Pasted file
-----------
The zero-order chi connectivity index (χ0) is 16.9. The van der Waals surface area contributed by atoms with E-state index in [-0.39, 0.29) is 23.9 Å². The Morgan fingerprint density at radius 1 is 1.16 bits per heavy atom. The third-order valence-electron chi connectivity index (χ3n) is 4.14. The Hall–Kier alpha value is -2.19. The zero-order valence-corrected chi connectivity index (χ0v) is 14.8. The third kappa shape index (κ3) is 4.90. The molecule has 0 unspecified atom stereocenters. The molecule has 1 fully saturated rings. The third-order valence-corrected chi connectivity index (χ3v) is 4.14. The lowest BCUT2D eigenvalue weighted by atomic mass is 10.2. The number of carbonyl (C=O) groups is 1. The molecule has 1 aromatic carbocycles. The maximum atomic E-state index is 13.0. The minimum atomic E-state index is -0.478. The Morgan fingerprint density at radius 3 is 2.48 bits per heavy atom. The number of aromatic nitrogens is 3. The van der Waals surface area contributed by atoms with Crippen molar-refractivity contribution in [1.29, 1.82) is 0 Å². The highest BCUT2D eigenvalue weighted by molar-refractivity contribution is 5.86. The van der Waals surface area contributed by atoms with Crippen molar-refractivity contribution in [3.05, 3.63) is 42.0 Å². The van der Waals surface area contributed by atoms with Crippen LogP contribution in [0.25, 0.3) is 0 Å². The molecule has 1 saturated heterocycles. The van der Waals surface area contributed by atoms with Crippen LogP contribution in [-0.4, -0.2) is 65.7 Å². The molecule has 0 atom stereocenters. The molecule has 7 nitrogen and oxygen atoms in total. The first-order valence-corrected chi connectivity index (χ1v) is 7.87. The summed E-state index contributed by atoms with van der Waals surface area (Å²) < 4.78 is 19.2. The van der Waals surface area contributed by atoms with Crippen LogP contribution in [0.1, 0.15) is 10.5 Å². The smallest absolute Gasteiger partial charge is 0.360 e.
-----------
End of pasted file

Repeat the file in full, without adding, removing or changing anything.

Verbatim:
The zero-order chi connectivity index (χ0) is 16.9. The van der Waals surface area contributed by atoms with E-state index in [-0.39, 0.29) is 23.9 Å². The Morgan fingerprint density at radius 1 is 1.16 bits per heavy atom. The third-order valence-electron chi connectivity index (χ3n) is 4.14. The Hall–Kier alpha value is -2.19. The zero-order valence-corrected chi connectivity index (χ0v) is 14.8. The third kappa shape index (κ3) is 4.90. The molecule has 0 unspecified atom stereocenters. The molecule has 1 fully saturated rings. The third-order valence-corrected chi connectivity index (χ3v) is 4.14. The lowest BCUT2D eigenvalue weighted by atomic mass is 10.2. The number of carbonyl (C=O) groups is 1. The molecule has 1 aromatic carbocycles. The maximum atomic E-state index is 13.0. The minimum atomic E-state index is -0.478. The Morgan fingerprint density at radius 3 is 2.48 bits per heavy atom. The number of aromatic nitrogens is 3. The van der Waals surface area contributed by atoms with Crippen molar-refractivity contribution in [1.29, 1.82) is 0 Å². The highest BCUT2D eigenvalue weighted by molar-refractivity contribution is 5.86. The van der Waals surface area contributed by atoms with Crippen molar-refractivity contribution in [3.05, 3.63) is 42.0 Å². The van der Waals surface area contributed by atoms with Crippen LogP contribution in [0.25, 0.3) is 0 Å². The molecule has 1 saturated heterocycles. The van der Waals surface area contributed by atoms with Crippen LogP contribution in [-0.4, -0.2) is 65.7 Å². The molecule has 0 atom stereocenters. The molecule has 7 nitrogen and oxygen atoms in total. The first-order valence-corrected chi connectivity index (χ1v) is 7.87. The summed E-state index contributed by atoms with van der Waals surface area (Å²) < 4.78 is 19.2. The van der Waals surface area contributed by atoms with Crippen LogP contribution in [0.1, 0.15) is 10.5 Å². The smallest absolute Gasteiger partial charge is 0.360 e.